The term injecting electrode when used in the course of this invention should be understood to mean that it is an electrode which will preferably be capable of injecting electrons into the bound photosensitive particles of the dispersion when it is exposed to light so as to allow for a net change in the charge polarity on the particle. By the term blocking electrode is meant one which is incapable of injecting electrons into or receiving electrons from the above-mentioned photosensitive particles at more than a very slow rate when the particles come into contact with the surface of the electrode. Obviously, if all polarities in the system are reversed the function of the electrodes will also be reversed.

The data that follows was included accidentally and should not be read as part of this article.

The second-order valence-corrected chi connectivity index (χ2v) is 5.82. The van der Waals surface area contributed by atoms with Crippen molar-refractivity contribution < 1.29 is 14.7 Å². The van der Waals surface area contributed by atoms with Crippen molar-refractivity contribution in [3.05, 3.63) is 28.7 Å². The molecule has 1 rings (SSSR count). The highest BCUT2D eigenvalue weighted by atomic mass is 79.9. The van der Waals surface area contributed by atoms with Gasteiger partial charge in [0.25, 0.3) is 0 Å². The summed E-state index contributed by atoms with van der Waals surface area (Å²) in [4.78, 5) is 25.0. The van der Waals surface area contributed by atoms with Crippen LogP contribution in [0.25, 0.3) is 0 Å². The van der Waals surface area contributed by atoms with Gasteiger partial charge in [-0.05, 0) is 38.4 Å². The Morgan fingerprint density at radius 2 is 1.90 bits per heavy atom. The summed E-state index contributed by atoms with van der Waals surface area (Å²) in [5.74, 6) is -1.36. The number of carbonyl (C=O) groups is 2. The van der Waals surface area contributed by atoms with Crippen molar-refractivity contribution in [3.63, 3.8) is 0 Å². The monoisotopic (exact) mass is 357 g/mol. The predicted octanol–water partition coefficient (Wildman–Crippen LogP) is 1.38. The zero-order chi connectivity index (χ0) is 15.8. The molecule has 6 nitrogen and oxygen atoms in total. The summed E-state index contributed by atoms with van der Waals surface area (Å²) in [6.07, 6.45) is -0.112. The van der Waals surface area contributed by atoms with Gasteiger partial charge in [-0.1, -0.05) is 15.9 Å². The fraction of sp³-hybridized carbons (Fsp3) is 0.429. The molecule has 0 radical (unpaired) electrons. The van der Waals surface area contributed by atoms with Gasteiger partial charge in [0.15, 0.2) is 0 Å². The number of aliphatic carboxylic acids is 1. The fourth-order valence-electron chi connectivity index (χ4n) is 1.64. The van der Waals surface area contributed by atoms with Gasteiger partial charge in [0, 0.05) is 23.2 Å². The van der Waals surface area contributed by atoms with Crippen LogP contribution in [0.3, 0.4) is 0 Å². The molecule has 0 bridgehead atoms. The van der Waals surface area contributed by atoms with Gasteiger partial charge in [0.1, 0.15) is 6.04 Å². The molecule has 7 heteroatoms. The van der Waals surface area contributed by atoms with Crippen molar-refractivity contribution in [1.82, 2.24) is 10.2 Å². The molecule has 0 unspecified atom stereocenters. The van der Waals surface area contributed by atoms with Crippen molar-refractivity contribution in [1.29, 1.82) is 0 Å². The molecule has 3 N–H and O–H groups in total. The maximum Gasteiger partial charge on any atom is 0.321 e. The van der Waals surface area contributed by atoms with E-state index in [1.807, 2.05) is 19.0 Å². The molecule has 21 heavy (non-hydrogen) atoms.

It is preferred that the injecting electrode be composed of an optically transparent glass drum overcoated with conventional conductive materials such as tin oxide, copper, copper iodide, gold or the like to obtain optimum results; however, other suitable materials including many semi-conductive materials such as raw cellophane which are ordinarily not thought of as conductors but which are still capable of accepting injected charge carriers of` the proper polarity under the infiuence of the applied field may be used in the course of this invention. Even highly insulating materials such as polytetrafluoroethylene may be placed over the surface of the injecting electrode and such electrodes still may be operative because charge, which leaves the photosensitive particles initially bonded on this surface, upon exposure to light, can merely move out of the particles and remain on the insulating surface thereby allowing the exposed particles to migrate. However, as mentioned above, the use of the more conductive materials is preferred because it allows for cleaner char-ge separation and the charge leaving the particles upon exposure can -rnove into the underlying surface and away from the particles in which it originated. This also prevents possible charge buildup on the electrode which might tend to diminish the inter-electrode field. The blocking electrode, on the other hand, is selected so as to prevent or greatly retard the injection of electrons into the photosensitive particles when the particles reach the surface of this electrode. The blocking electrode drum generally will consist of a very soft central core which may be of fairly high electrical conductivity. Typical conductive materials are conductive rubber, and metal foils of steel, aluminum, copper, and brass. Preferably, the central core Iwill have a high electrical conductivity in order to establish the required polarity differential. However, if a low conductivity core is used, a separate electrical connection may be made to the back of the blocking layer of the electrode when the latter is utilized. It is preferred that the blockin-g layer when used be either an insulator or a semi-conductor which will not allow for the passage of sufiicient charge carriers under the influence of the .applied field to discharge the particles finally bound to it thereby preventing particle oscillation in the system which results in enhanced image density and image resolution. Even if this blocking electrode will allow for the passa-ge of'some charge carriers through it to the photosensitive particles, it will still be considered to come within the class of preferred materials if it does not allow for the passage of sufficient carriers to recharge the particle to the opposite polarity because even a discharge particle will tend to adhere to this blocking electrode by Van Der Waals forces. Here again, other suitable materials not coming within the preferred class may be used, as defined in copending ^U.S. application Ser. No. 384,680. Exemplary of t-he preferred blocking material is Baryta paper Iwhich consists of a paper coated with barium sulfate suspended in a gelatin solution. The Baryta paper and the other suitable materials used as the blocking layer may be wetted on their back surfaces with tap ywater or coated on these back surfaces with electrically conductive materials. The blocking electrode layer, when used, may be a separate replaceable layer which is either taped on the developing electrode roller or held by mechanical fasteners or any other device which is capable of releasably holding the layer on the roller. In the alternative, the layer may be an integral part of the roller itself, being either Iadhesively bonded, laminated, spray coated or otherwise applied to the surface of the roller.